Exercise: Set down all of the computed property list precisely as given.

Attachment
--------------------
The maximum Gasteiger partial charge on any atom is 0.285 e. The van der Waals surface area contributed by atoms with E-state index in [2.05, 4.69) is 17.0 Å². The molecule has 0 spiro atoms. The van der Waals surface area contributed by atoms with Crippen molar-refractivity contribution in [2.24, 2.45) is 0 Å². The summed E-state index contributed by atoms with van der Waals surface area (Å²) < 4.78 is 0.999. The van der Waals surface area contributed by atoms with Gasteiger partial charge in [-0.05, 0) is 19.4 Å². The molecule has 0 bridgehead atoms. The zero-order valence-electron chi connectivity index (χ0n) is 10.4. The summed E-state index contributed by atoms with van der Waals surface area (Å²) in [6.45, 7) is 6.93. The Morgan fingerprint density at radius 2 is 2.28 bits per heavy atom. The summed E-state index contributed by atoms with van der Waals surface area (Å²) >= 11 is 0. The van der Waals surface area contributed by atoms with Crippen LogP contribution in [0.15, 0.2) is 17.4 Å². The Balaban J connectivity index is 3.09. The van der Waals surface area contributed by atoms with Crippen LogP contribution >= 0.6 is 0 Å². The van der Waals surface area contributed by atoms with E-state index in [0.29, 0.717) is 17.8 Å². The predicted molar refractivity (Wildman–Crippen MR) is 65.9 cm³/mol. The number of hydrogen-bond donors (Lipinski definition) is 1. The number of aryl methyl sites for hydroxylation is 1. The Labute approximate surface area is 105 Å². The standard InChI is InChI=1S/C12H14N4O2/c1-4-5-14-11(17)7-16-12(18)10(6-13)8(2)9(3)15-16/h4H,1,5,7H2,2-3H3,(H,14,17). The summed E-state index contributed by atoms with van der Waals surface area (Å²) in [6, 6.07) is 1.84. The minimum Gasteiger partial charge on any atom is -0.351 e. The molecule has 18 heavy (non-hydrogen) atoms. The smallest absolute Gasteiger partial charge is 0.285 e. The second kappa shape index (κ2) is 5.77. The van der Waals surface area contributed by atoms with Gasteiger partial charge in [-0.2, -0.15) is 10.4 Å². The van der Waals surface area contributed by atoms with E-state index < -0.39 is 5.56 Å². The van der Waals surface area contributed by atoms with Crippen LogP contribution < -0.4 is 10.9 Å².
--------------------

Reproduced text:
The maximum Gasteiger partial charge on any atom is 0.285 e. The van der Waals surface area contributed by atoms with E-state index in [2.05, 4.69) is 17.0 Å². The molecule has 0 spiro atoms. The van der Waals surface area contributed by atoms with Crippen molar-refractivity contribution in [2.24, 2.45) is 0 Å². The summed E-state index contributed by atoms with van der Waals surface area (Å²) < 4.78 is 0.999. The van der Waals surface area contributed by atoms with Gasteiger partial charge in [-0.05, 0) is 19.4 Å². The molecule has 0 bridgehead atoms. The zero-order valence-electron chi connectivity index (χ0n) is 10.4. The summed E-state index contributed by atoms with van der Waals surface area (Å²) in [6.45, 7) is 6.93. The Morgan fingerprint density at radius 2 is 2.28 bits per heavy atom. The summed E-state index contributed by atoms with van der Waals surface area (Å²) >= 11 is 0. The van der Waals surface area contributed by atoms with Crippen LogP contribution in [0.15, 0.2) is 17.4 Å². The Balaban J connectivity index is 3.09. The van der Waals surface area contributed by atoms with Crippen LogP contribution >= 0.6 is 0 Å². The van der Waals surface area contributed by atoms with E-state index in [0.29, 0.717) is 17.8 Å². The predicted molar refractivity (Wildman–Crippen MR) is 65.9 cm³/mol. The number of hydrogen-bond donors (Lipinski definition) is 1. The number of aryl methyl sites for hydroxylation is 1. The Labute approximate surface area is 105 Å². The standard InChI is InChI=1S/C12H14N4O2/c1-4-5-14-11(17)7-16-12(18)10(6-13)8(2)9(3)15-16/h4H,1,5,7H2,2-3H3,(H,14,17). The summed E-state index contributed by atoms with van der Waals surface area (Å²) in [6, 6.07) is 1.84. The minimum Gasteiger partial charge on any atom is -0.351 e. The molecule has 18 heavy (non-hydrogen) atoms. The smallest absolute Gasteiger partial charge is 0.285 e. The second kappa shape index (κ2) is 5.77. The van der Waals surface area contributed by atoms with Gasteiger partial charge in [-0.2, -0.15) is 10.4 Å². The van der Waals surface area contributed by atoms with E-state index < -0.39 is 5.56 Å². The van der Waals surface area contributed by atoms with Crippen LogP contribution < -0.4 is 10.9 Å².